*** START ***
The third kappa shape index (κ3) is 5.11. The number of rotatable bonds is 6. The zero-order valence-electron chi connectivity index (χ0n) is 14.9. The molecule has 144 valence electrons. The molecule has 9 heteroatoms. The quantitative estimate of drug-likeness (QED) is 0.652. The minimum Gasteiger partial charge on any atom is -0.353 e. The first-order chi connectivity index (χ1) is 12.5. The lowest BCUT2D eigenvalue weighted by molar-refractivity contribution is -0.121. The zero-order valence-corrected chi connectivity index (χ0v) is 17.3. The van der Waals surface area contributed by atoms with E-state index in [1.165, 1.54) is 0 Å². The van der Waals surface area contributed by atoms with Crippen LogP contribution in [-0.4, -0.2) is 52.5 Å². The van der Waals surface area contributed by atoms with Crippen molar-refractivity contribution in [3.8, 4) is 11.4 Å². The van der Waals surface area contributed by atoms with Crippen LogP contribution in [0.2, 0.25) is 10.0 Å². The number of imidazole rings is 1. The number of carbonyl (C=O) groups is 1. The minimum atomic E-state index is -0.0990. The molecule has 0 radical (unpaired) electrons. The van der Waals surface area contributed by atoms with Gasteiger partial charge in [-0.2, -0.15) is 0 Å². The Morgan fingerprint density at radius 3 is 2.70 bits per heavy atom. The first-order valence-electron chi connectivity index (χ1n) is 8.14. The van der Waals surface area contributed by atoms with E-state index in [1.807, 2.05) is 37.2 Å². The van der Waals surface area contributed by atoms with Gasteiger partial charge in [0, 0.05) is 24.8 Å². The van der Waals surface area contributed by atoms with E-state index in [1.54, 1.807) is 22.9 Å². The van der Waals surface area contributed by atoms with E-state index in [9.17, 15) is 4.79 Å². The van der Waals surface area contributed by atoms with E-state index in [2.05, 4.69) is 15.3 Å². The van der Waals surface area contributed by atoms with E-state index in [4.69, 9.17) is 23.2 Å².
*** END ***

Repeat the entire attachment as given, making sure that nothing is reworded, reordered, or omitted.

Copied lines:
The third kappa shape index (κ3) is 5.11. The number of rotatable bonds is 6. The zero-order valence-electron chi connectivity index (χ0n) is 14.9. The molecule has 144 valence electrons. The molecule has 9 heteroatoms. The quantitative estimate of drug-likeness (QED) is 0.652. The minimum Gasteiger partial charge on any atom is -0.353 e. The first-order chi connectivity index (χ1) is 12.5. The lowest BCUT2D eigenvalue weighted by molar-refractivity contribution is -0.121. The zero-order valence-corrected chi connectivity index (χ0v) is 17.3. The van der Waals surface area contributed by atoms with E-state index in [1.165, 1.54) is 0 Å². The van der Waals surface area contributed by atoms with Crippen LogP contribution in [-0.4, -0.2) is 52.5 Å². The van der Waals surface area contributed by atoms with Crippen molar-refractivity contribution in [3.8, 4) is 11.4 Å². The van der Waals surface area contributed by atoms with Crippen LogP contribution in [0.2, 0.25) is 10.0 Å². The number of imidazole rings is 1. The number of carbonyl (C=O) groups is 1. The minimum atomic E-state index is -0.0990. The molecule has 0 radical (unpaired) electrons. The van der Waals surface area contributed by atoms with Gasteiger partial charge in [-0.2, -0.15) is 0 Å². The Morgan fingerprint density at radius 3 is 2.70 bits per heavy atom. The first-order valence-electron chi connectivity index (χ1n) is 8.14. The van der Waals surface area contributed by atoms with E-state index in [1.807, 2.05) is 37.2 Å². The van der Waals surface area contributed by atoms with Gasteiger partial charge in [0, 0.05) is 24.8 Å². The van der Waals surface area contributed by atoms with E-state index in [1.54, 1.807) is 22.9 Å². The van der Waals surface area contributed by atoms with E-state index in [9.17, 15) is 4.79 Å². The van der Waals surface area contributed by atoms with E-state index in [2.05, 4.69) is 15.3 Å². The van der Waals surface area contributed by atoms with E-state index in [4.69, 9.17) is 23.2 Å².